Would anxiety always creep up towards the end of a project, preventing me from seeing it through? More importantly, was I really going to let it run my life?

I was tired of being the person who quit every time she felt uncomfortable about something but wasn’t sure how to change.


I was feeling low when I had a coffee chat with my friend Georgina Marie Guardado. As we sipped our coffee, I shared my struggles with finishing and how unworthy I felt to try to accomplish my dreams.

As the Lake County Poet Laureate and Literacy Program Coordinator of the Lake County Library, Georgina is experienced in the creative community, so I was curious what advice she might have. Like me, Georgina has struggled with anxiety around creativity and publishing, but she was able to overcome it and find success. She told me that my life, my story, is important and that it matters.

Photo by dlxmedia.hu on Unsplash

I listened intently as Georgina shared her story with me. She understands how it is to be a doubtful woman of color when it comes to accomplishing dreams that seem so far away. In addition to encouraging me to pursue my creative ambitions, she also supplied me with the practical tools I needed to get started on my publishing journey, like websites where I could share my completed work. With her guidance, I could finally see a clear path to crossing that finish line and becoming a published writer.

I was in a period of waiting for my life to take on a particular shape when what I really needed was motivation to shape it myself. After Georgina shared her story and her struggles with me, I stopped stalling my journey. It means the world to me that she helped me find my power.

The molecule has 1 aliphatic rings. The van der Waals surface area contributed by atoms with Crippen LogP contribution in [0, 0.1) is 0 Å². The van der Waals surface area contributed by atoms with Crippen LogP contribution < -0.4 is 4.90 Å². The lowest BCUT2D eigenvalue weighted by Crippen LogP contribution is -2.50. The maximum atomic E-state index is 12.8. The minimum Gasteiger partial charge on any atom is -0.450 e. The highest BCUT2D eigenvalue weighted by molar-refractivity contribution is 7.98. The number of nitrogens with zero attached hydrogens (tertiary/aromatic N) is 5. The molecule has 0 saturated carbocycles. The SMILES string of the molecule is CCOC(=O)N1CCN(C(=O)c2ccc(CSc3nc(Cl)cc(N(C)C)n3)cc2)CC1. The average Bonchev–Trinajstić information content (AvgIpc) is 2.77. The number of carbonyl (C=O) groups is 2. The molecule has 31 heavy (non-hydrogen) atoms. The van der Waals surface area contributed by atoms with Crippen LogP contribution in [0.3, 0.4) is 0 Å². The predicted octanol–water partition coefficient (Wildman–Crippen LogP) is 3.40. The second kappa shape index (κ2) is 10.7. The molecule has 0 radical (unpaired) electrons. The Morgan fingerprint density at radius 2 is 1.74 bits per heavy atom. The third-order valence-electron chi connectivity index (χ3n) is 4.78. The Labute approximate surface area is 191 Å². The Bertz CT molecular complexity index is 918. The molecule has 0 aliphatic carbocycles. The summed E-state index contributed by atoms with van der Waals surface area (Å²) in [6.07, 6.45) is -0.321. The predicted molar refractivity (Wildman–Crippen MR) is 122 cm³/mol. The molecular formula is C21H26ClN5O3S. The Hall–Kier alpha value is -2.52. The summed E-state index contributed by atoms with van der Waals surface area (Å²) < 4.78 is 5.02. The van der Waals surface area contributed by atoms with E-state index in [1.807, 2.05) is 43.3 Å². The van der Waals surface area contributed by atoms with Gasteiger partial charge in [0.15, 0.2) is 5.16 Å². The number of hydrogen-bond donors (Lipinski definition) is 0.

Self-belief is key. It was extremely important for me to get in the groove of accomplishment in order to get unstuck. I may always have these anxious feelings and doubts, but I refuse to let them take over any longer. The fear of moving forward can’t compete with how good it feels to finish what I’ve started.

Cover photo by Blocks Fletcher on Unsplash

Tags: , , , , , , ,

About the Author

As a stay-at-home mom, India Akua Mendonca enjoys motherhood, wifehood, writing, reading, exploring new places, going to the beach, eating at restaurants, and listening to bossa nova music. India earned her A.A. in Liberal Arts from Chabot Community College and her B.A. in Black Studies from University of California, Santa Barbara. Prior to becoming a wife and mother, she worked at the Martin Luther King, Jr. Research and Education Institute at Stanford University as a Document Specialist. India is currently a homeschool teacher to her six-year-old daughter and enjoys witnessing and cultivating her education. She lives with her husband Marco, their daughter, and their three birds in Clearlake Oaks, CA.

2 Responses to From Start to Finish

Leave a Reply

Any comments left on this article will be sent directly to its author. We do not at this time publicly display comments. (If you want to write a public post about this article, we encourage you to do so on social media). We love comments, feedback and critique but mean or snarky comments will not be shared and will be deleted.  

Your email address will not be published.

Back to Top ↑
  • Subscribe to Mutha

    Enter your email address to subscribe to MUTHA and receive notifications of new articles by email.

    Email Frequency